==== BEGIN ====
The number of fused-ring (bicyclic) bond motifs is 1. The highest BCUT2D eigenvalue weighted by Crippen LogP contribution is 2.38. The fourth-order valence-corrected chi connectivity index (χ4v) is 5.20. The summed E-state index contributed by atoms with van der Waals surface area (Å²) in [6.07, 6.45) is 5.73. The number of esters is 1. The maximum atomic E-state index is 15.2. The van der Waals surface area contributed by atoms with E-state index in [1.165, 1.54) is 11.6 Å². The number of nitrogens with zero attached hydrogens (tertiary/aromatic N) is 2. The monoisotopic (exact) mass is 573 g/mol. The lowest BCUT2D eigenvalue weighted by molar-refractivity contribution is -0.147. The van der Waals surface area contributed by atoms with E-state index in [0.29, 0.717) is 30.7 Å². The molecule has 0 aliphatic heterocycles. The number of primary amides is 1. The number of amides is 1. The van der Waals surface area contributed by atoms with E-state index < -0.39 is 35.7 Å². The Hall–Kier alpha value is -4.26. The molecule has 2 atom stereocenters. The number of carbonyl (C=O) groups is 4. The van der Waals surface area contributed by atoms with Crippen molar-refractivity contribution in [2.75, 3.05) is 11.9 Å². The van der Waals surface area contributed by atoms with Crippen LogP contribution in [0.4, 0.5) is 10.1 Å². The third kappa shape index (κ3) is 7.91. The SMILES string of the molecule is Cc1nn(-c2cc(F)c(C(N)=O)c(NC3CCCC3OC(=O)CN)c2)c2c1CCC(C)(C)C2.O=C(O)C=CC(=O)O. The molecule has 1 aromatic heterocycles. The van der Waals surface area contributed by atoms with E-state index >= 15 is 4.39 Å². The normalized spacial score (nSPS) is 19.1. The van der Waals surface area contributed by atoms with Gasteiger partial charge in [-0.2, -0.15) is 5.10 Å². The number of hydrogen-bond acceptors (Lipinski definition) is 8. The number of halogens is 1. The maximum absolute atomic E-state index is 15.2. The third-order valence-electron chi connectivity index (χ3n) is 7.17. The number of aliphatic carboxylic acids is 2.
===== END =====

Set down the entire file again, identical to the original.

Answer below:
The number of fused-ring (bicyclic) bond motifs is 1. The highest BCUT2D eigenvalue weighted by Crippen LogP contribution is 2.38. The fourth-order valence-corrected chi connectivity index (χ4v) is 5.20. The summed E-state index contributed by atoms with van der Waals surface area (Å²) in [6.07, 6.45) is 5.73. The number of esters is 1. The maximum atomic E-state index is 15.2. The van der Waals surface area contributed by atoms with E-state index in [1.165, 1.54) is 11.6 Å². The number of nitrogens with zero attached hydrogens (tertiary/aromatic N) is 2. The monoisotopic (exact) mass is 573 g/mol. The lowest BCUT2D eigenvalue weighted by molar-refractivity contribution is -0.147. The van der Waals surface area contributed by atoms with E-state index in [0.29, 0.717) is 30.7 Å². The molecule has 0 aliphatic heterocycles. The number of primary amides is 1. The number of amides is 1. The van der Waals surface area contributed by atoms with E-state index < -0.39 is 35.7 Å². The Hall–Kier alpha value is -4.26. The molecule has 2 atom stereocenters. The number of carbonyl (C=O) groups is 4. The van der Waals surface area contributed by atoms with Crippen molar-refractivity contribution in [2.75, 3.05) is 11.9 Å². The van der Waals surface area contributed by atoms with Crippen LogP contribution in [0.4, 0.5) is 10.1 Å². The third kappa shape index (κ3) is 7.91. The SMILES string of the molecule is Cc1nn(-c2cc(F)c(C(N)=O)c(NC3CCCC3OC(=O)CN)c2)c2c1CCC(C)(C)C2.O=C(O)C=CC(=O)O. The molecule has 1 aromatic heterocycles. The van der Waals surface area contributed by atoms with E-state index >= 15 is 4.39 Å². The normalized spacial score (nSPS) is 19.1. The van der Waals surface area contributed by atoms with Gasteiger partial charge in [-0.2, -0.15) is 5.10 Å². The number of hydrogen-bond acceptors (Lipinski definition) is 8. The number of halogens is 1. The maximum absolute atomic E-state index is 15.2. The third-order valence-electron chi connectivity index (χ3n) is 7.17. The number of aliphatic carboxylic acids is 2.